RISAT-1 launched successfully
The country’s remote sensing satellite launch capabilities got a boost on Thursday with the successful launch of the indigenous Radar imaging Satellite (RISAT-1) from the Satish Dhawan Space Centre, around 100 km north of Chennai.
The Indian Space Research Organisation’s (Isro) Polar Satellite Launch Vehicle (PSLV-C19) successfully launched RISAT-1 on the desired orbit, thus reducing India’s dependence on countries like Israel that uses microwave signals to capture images of the earth.
RISAT-1 is a variant of microwave remote sensing satellite (MRSS) and is equipped with a synthetic aperture radar payload in the C-band (5.35 GH) frequency. It scores over the previously used optical remote sensing satellites which could capture images during the day only. The Isro had previously launched the Israel-made RISAT-2.
At 5:47 am on Thursday morning, the 44.5 meter long PSLV-C19, weighing 321 tonne, took off from a launch pad, before ejecting the satellite into the desired polar circular orbit at an altitude of 480 km after 18 minutes. A team of scientists led by Isro Chairman K Radhakrishnan were monitoring the flight from the New Mission Control Centre here.
Cherishing the successful launch, scientists present at the launch revealed that RISAT-1, weighing 1,858 kg, is the heaviest satellite launched by a PSLV launcher till date. The PSLV-XL variant had earlier launched Chandrayaan-1 and GSAT-12 communication satellite.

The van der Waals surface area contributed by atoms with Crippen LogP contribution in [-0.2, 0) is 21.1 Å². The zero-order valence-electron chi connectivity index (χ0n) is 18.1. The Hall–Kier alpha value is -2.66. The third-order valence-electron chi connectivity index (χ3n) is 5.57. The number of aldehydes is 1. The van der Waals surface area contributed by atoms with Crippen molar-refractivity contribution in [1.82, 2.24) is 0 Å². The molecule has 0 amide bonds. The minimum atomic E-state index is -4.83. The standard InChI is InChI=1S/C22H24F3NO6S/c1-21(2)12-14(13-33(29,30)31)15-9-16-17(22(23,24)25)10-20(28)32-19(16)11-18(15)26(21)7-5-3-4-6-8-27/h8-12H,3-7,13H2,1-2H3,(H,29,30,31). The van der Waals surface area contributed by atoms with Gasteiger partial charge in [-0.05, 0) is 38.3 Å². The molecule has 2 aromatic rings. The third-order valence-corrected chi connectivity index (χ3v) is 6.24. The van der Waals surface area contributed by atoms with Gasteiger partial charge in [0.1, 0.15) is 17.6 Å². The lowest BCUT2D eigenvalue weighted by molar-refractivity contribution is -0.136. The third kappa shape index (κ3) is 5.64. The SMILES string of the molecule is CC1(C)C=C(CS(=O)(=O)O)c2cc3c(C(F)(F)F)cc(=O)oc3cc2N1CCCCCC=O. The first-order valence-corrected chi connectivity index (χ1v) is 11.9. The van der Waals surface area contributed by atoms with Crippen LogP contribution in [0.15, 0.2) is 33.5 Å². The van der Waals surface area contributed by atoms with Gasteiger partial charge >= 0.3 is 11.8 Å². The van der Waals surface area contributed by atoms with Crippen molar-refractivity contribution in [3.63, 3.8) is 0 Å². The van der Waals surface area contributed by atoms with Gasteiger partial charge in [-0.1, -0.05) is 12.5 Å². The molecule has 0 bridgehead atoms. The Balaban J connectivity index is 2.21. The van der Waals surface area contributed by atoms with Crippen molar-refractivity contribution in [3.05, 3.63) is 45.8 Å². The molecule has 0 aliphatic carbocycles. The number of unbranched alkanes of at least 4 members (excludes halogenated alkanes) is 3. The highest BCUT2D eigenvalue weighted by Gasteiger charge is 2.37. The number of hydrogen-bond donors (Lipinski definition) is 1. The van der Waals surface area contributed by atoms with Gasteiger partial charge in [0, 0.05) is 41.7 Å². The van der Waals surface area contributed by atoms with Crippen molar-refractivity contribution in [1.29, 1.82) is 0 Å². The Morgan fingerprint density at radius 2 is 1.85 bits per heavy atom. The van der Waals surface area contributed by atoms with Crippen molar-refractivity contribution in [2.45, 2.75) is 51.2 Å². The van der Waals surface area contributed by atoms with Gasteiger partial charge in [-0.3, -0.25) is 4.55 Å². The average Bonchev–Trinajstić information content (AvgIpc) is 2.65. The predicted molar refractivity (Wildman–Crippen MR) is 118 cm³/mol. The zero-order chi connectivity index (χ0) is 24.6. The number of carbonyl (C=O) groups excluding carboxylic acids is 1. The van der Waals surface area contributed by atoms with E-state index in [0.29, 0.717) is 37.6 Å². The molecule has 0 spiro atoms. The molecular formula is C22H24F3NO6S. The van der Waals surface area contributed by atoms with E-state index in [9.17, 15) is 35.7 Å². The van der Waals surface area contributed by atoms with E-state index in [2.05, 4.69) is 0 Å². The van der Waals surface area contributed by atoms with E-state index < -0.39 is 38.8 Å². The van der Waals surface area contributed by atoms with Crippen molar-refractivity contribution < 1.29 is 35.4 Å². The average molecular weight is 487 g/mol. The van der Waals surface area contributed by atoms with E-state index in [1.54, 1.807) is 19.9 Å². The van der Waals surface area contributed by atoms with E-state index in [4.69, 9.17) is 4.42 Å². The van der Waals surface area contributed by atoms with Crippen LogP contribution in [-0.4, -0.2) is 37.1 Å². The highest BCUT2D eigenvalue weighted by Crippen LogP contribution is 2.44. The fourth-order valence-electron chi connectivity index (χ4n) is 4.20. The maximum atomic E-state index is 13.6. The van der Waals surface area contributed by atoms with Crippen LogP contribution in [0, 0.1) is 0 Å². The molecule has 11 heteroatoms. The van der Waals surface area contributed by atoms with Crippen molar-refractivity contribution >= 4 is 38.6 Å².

“At the moment, the satellite is pointing towards the earth and in the next three days its orbit will be taken to its final destination at an altitude of 536 km and after further operations its imaging operations will start from May 1,” Radhakrishnan said before reading out Prime Minister Manmohan Singh’s congratulatory message.
Dismissing speculations that RISAT-I was a spy satellite, since RISAT-2 was used for surveillance operations, Radhakrishnan said: “It has been launched to help the government to assess crop prospects, particularly the kharif crop, imaging soil conditions and study flood-hit areas in extreme conditions like a Tsunami.”
“This radar imaging satellite, using micro-wave principle, is in the C-Band, while RISAT-2 was in the X band,” he added.